Over the next 48 hours, minor fires continued to occur periodically on the frigate.

Stark and Lasalle at the same pier

During the struggle for survivability, no one received any significant injuries, damage, burns, etc.

Next comes a list of all sorts of instructions and guidance documents, periodic checks and training, which on the frigate, as shown by checking entries in various logs and conversations with the crew, were carried out on time and in accordance with all the rules existing at that time.

Then the damage is listed and a preliminary estimate of the necessary temporary repairs is given to ensure independent passage to the home port.


Among the interesting things:

– weather conditions prevented the rapid unloading of ammunition from the missile magazine, and all the property located there and abundantly watered with sea water had time to rust (missiles too?);

– the engine room equipment was damaged by smoke and soot (not entirely clear), but is in working order;

– the control panel on the bridge cannot be repaired. All electrical and electronic equipment, cables to the bow from frame 212, were either destroyed or unreliable for further use.

The preliminary cost of repairs, according to headquarters specialists and experts from the Jacksonville and Philadelfia shipyards, was $77 million, excluding some Government furnished equipment (property owned by the government), which added another $65 million.


So we gradually got to the last section Opinions - that is, opinions, judgments, points of view. Here is an assessment of everything that happened and an answer to the traditional question - who is to blame?

The damage to the frigate Stark caused by an Iraqi F-1 fighter was caused by four main factors:

– the general failure of the commander and watch personnel to appreciate the dangers to Stark arising from the Iraqi air campaign; the failure, particularly of the commander and watch personnel, to recognize the threat posed by the Iraqi F-1 fighter aircraft and to effectively use the ship's combat systems to respond to that threat;

– improper organization and watchkeeping;

– failure of the commander and watch personnel to ensure an adequate state of readiness weapons;

– misunderstanding by the commander and watch personnel of the use of fire control radar as a measure hinting at a mortal threat to ensure the safety of the frigate.

Frigate commander

The frigate did not take adequate or timely measures to warn the Iraqi aircraft of the presence of the American warship. The combined experience of many ships assigned to duty in the Gulf since the start of the tanker war suggests that when illuminated by weapons control radar, Iraqi aircraft change course.

Next, several pages list the mistakes of the captain, first officer and lieutenant Moncrief - but I suggest not going deeper into this. In general, we have already understood something ourselves.

Further in this section, the good organization of the fight for survivability is noted.

Bearing in mind the heavy loss of personnel and severe destruction, the officers and crew of the frigate carried out effective and organized measures to combat the fire and ensure the safety of the ship. The success was the result of good training and a high degree of readiness of the crew.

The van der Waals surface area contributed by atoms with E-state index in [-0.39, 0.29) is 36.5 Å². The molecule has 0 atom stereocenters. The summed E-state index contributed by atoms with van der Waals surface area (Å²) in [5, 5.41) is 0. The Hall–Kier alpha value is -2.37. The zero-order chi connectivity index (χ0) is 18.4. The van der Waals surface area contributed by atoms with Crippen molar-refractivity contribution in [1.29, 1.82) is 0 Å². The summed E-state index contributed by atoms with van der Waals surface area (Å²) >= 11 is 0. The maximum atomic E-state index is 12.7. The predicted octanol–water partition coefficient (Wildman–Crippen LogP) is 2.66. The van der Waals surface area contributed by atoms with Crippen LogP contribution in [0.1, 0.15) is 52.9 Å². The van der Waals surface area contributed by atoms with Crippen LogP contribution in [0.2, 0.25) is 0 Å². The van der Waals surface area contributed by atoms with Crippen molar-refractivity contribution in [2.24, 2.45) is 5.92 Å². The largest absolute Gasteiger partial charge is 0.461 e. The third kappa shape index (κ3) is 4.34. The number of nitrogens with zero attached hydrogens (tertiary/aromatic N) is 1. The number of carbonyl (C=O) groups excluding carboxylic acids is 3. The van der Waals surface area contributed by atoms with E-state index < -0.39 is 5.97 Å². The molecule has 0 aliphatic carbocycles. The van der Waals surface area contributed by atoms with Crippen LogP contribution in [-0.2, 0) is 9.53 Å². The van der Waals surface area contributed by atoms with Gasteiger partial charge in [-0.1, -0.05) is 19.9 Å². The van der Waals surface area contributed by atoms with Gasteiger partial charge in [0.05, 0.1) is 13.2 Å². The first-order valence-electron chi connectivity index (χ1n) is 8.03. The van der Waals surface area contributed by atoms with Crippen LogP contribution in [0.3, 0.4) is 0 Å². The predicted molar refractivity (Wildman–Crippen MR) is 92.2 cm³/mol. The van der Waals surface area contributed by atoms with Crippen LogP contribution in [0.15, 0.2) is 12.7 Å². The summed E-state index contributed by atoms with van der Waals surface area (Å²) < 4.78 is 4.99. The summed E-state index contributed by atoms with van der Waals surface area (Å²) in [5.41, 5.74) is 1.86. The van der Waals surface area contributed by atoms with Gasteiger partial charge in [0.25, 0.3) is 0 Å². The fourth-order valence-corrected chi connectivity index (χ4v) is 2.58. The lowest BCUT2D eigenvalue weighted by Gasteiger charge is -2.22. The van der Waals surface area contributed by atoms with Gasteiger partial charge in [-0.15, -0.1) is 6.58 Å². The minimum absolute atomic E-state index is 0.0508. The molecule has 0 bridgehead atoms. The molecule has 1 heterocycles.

The captain's decision to focus efforts on flooding/cooling the missile ammunition was timely and justified.

The presence of infrared thermal imagers among the crew could significantly help in identifying the sources of the fire.

The number of breathing apparatus and spare oxygen cylinders was insufficient.

If assistance from other ships had not been provided in time, the losses and destruction of the frigate could have been more significant.

So we slowly got to the last pages of the report, which we will omit. There is nothing interesting there anymore, mostly all sorts of bureaucratic delights with an Anglo-American accent.

What happened next?

Iraq said the frigate was in a no-navigation area and the fighter pilot mistook it for a tanker. An investigation led by Rear Admiral Grant Sharp found that the ship was two miles outside the restricted area at the time of the attack, so the Iraqi excuse didn't work.

The pilot's motives and the orders he received remained unknown (although the pilot, of course, could have decided that the target mark was in the restricted area, since the distance was very short).

Saddam Hussein apologized and hinted that the pilot had been shot.

The French writer Jean-Louis Bernard wrote a book about these events, “Heroes of Baghdad,” which says that the pilot Abdul Rhaman is alive and well and even awarded a medal. It is interesting that a pilot with this last name is listed as having flown with his plane to Iran at the end of the war. The same book describes how the Iraqis obtained several Falcon 50 aircraft and converted them into missile carriers.

The US Navy Board of Inquiry removed Captain Brindel from command and recommended that he and TAO officer Lieutenant Moncrief be court-martialed. Instead, they received extrajudicial punishment signed by Admiral Kelso II (four big stars) and letters of reprimand. Brindel chose early retirement, while Moncrief continued his service and retired after eight years. The senior LCDR Gajan officer was suspended "for cause" and given a letter of warning.